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 Minute of Dunfermline Subscription Library

Subscription libraries

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Dunfermline Subscription Library

Dunfermline was the home of the first subscription library that can be traced to in Fife. It was established on 26th February 1789. A share in the library at this date cost £3 and the annual subscription was 7/6 [37.5p]. The cost meant that only the most well to do in the community could afford to join.

 Dunfermline Tradesmen's and Mechanics Library Bookplate

Working class libraries

Subscription libraries fitted well with the Enlightenment's attitude towards and sympathy for mutual improvement. It became the philosophy that guided another wave of working class library foundation. This led to what has been called a 'large network of very small libraries, based on small communities'. The first opened in the lead-mining community of Leadhills in 1741. In the period 1790-1822 more than fifty were founded. They became common in rural towns. Dunfermline, Cupar, Kirkcaldy, Dalkeith, Newton, and Penicuik had this type of library by 1800 and Edinburgh had both Subscription and Select Subscription libraries. Most of these were middle class institutions. Members came from those who could pay to join and read.

Working class libraries needed members' subscriptions too. But fees were low. So they were often helped by contributions from some who had no intention of borrowing - the upper classes. Also, there were clear differences between middle and working class libraries. A study of surviving catalogues observed differences in stock. Those with middle class readers were much quicker to embrace fiction, which was not taken up until much later in the 19th century by working class libraries.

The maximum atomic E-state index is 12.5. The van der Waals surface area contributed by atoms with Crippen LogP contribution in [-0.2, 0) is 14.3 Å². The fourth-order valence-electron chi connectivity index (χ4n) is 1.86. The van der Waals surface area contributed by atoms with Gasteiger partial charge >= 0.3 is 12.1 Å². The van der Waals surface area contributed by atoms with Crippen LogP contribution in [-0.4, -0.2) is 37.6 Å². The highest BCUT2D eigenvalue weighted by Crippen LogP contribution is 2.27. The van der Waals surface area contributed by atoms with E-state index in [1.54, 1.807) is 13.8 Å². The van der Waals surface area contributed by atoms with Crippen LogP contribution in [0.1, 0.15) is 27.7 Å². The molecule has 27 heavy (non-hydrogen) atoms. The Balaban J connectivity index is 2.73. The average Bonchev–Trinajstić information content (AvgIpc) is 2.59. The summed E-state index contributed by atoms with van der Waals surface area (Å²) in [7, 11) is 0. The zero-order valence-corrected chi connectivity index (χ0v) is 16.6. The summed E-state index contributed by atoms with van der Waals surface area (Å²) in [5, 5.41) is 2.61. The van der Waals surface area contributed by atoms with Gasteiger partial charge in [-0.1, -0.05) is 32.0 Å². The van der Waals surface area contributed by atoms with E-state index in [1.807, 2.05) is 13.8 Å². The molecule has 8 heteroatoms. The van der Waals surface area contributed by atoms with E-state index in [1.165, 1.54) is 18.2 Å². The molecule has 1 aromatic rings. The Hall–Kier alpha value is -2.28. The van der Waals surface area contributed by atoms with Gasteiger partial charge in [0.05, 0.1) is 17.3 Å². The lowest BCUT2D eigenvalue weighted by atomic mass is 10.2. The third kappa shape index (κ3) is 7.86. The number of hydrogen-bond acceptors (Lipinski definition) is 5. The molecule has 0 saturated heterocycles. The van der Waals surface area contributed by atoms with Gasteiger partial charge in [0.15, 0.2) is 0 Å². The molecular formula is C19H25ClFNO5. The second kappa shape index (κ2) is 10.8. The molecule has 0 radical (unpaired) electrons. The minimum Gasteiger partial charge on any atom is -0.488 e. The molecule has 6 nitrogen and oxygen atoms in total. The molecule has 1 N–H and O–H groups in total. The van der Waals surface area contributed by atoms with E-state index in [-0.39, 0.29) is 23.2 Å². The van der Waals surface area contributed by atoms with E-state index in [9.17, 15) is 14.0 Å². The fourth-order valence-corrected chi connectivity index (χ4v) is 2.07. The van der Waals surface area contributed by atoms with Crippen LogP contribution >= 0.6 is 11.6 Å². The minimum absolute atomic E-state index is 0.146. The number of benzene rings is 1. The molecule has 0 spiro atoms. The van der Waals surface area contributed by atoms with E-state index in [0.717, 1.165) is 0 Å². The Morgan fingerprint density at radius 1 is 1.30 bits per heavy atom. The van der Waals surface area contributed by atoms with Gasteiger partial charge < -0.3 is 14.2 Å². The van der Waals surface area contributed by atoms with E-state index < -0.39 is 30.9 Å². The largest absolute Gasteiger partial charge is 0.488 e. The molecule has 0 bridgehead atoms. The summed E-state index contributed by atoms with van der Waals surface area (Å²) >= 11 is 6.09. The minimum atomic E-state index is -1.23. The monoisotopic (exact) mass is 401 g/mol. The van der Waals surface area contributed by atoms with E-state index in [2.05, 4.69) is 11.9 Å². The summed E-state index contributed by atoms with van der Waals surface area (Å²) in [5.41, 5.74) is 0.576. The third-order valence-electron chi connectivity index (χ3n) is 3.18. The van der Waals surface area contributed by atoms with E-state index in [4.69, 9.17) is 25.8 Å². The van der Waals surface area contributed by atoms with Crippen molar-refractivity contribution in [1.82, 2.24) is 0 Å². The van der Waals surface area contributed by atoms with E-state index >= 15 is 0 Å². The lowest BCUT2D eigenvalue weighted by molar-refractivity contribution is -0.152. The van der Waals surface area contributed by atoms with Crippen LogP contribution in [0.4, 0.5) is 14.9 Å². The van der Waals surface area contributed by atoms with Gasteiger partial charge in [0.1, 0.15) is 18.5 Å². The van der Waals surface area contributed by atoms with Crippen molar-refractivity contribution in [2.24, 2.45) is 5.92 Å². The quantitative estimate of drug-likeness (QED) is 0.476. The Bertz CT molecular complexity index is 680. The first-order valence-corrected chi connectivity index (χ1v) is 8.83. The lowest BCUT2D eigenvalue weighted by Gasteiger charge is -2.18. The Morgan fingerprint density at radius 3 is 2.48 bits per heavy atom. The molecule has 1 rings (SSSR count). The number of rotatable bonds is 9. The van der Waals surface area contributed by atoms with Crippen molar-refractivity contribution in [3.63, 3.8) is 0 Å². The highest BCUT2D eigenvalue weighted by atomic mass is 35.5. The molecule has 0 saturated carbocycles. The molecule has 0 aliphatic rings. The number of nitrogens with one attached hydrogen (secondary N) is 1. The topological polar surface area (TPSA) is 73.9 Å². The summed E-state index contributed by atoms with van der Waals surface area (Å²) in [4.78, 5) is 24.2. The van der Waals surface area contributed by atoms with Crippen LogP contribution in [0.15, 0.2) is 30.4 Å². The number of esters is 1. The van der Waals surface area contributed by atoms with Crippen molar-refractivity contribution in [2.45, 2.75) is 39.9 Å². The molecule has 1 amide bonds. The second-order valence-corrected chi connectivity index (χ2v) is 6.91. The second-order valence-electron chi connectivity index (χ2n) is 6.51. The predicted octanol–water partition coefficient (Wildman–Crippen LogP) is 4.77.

Page from Pathhead and Sinclairtown Subscription Library catalogue

Library organisation

Usually, a committee was elected to run subscription libraries. Members paid a regular subscription, which covered costs like book purchase, accommodation fees, administration and the librarian's gratuity (if any). Book selection was either the work of a sub-committee or was dictated by the mass membership. The committee saw that a regular catalogue was purchased and the librarian (often paid a small retainer) was charged with collecting the books and auditing them annually.

Selection dominated by a single interest group was always a danger for these libraries. Another was ageing stock and so losing readers. Many people were capable of reading everything that interested them in a subscription library once they had done so they left, if new books did not keep up with their wants.

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In this section:
Circulating libraries | Subscription libraries | Itinerating libraries | Free public libraries

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